Research ArticleCancer

Hypoxic cancer–associated fibroblasts increase NCBP2-AS2/HIAR to promote endothelial sprouting through enhanced VEGF signaling

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Sci. Signal.  05 Feb 2019:
Vol. 12, Issue 567, eaan8247
DOI: 10.1126/scisignal.aan8247

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The secret(ing) life of the tumor stroma

The hypoxia that develops in solid tumors leads to the formation of a dysfunctional vasculature that enables cancer cell survival and also prevents efficient chemotherapeutic penetration. Cancer-associated fibroblasts (CAFs) in the tumor stroma release important angiogenic signals; however, the proteins secreted by these cells have generally been characterized at the genome level. Kugeratski et al. analyzed the proteome and secretome of CAFs and found that hypoxia altered the secretome of these cells. The authors identified a previously uncharacterized protein that they renamed HIAR. HIAR was increased in abundance in hypoxic CAFs, promoted the release of the pro-angiogenic factor VEGF from CAFs, and induced VEGF-dependent signaling in endothelial cells. These results provide an overview of the CAF secretome at the protein level and a new potential target for anti-angiogenic therapy.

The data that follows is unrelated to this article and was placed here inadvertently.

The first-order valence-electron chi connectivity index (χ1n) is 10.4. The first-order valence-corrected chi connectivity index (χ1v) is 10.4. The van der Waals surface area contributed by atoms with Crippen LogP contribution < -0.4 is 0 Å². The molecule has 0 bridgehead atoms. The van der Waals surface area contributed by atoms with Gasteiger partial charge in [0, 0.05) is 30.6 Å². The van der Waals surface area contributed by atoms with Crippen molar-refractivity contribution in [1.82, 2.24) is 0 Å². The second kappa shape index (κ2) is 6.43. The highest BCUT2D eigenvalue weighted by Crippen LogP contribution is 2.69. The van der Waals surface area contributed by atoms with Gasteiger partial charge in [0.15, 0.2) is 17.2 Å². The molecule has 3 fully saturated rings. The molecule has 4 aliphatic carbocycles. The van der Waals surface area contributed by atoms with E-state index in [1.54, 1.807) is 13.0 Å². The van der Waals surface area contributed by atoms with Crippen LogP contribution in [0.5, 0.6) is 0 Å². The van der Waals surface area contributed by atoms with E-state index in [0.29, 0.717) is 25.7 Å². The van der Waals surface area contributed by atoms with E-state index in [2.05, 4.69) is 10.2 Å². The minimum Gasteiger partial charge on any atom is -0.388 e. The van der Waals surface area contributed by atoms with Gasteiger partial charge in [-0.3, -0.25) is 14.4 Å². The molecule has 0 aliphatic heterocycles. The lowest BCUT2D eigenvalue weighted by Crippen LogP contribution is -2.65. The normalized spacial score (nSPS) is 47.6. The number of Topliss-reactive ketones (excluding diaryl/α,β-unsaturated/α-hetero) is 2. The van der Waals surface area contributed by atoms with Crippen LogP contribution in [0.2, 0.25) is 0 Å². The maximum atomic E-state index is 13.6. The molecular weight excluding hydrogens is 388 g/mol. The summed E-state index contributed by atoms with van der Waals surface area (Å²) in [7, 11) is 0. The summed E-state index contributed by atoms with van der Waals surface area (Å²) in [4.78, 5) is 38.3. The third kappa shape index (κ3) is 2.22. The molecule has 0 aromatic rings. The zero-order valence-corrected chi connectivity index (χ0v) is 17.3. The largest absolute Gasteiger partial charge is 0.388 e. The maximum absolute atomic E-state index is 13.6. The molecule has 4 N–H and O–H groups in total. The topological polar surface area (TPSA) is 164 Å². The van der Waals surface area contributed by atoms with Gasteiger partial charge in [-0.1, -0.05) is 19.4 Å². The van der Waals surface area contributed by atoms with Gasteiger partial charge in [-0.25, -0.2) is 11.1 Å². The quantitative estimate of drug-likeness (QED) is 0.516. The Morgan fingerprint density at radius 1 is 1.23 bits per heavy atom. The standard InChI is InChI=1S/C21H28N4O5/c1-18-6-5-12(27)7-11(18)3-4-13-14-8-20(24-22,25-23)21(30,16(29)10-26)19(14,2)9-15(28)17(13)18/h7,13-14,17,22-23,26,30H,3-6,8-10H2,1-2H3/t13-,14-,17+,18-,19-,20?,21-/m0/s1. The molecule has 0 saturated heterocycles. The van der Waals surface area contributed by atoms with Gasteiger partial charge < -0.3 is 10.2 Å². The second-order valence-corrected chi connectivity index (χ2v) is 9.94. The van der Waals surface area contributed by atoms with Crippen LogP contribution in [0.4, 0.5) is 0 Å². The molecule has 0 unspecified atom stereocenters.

Abstract

Intratumoral hypoxia causes the formation of dysfunctional blood vessels, which contribute to tumor metastasis and reduce the efficacy of therapeutic treatments. Blood vessels are embedded in the tumor stroma of which cancer-associated fibroblasts (CAFs) constitute a prominent cellular component. We found that hypoxic human mammary CAFs promoted angiogenesis in CAF-endothelial cell cocultures in vitro. Mass spectrometry–based proteomic analysis of the CAF secretome unraveled that hypoxic CAFs contributed to blood vessel abnormalities by altering their secretion of various pro- and anti-angiogenic factors. Hypoxia induced pronounced remodeling of the CAF proteome, including proteins that have not been previously related to this process. Among those, the uncharacterized protein NCBP2-AS2 that we renamed HIAR (hypoxia-induced angiogenesis regulator) was the protein most increased in abundance in hypoxic CAFs. Silencing of HIAR abrogated the pro-angiogenic and pro-migratory function of hypoxic CAFs by decreasing secretion of the pro-angiogenic factor VEGFA and consequently reducing VEGF/VEGFR downstream signaling in the endothelial cells. Our study has identified a regulator of angiogenesis and provides a map of hypoxia-induced molecular alterations in mammary CAFs.

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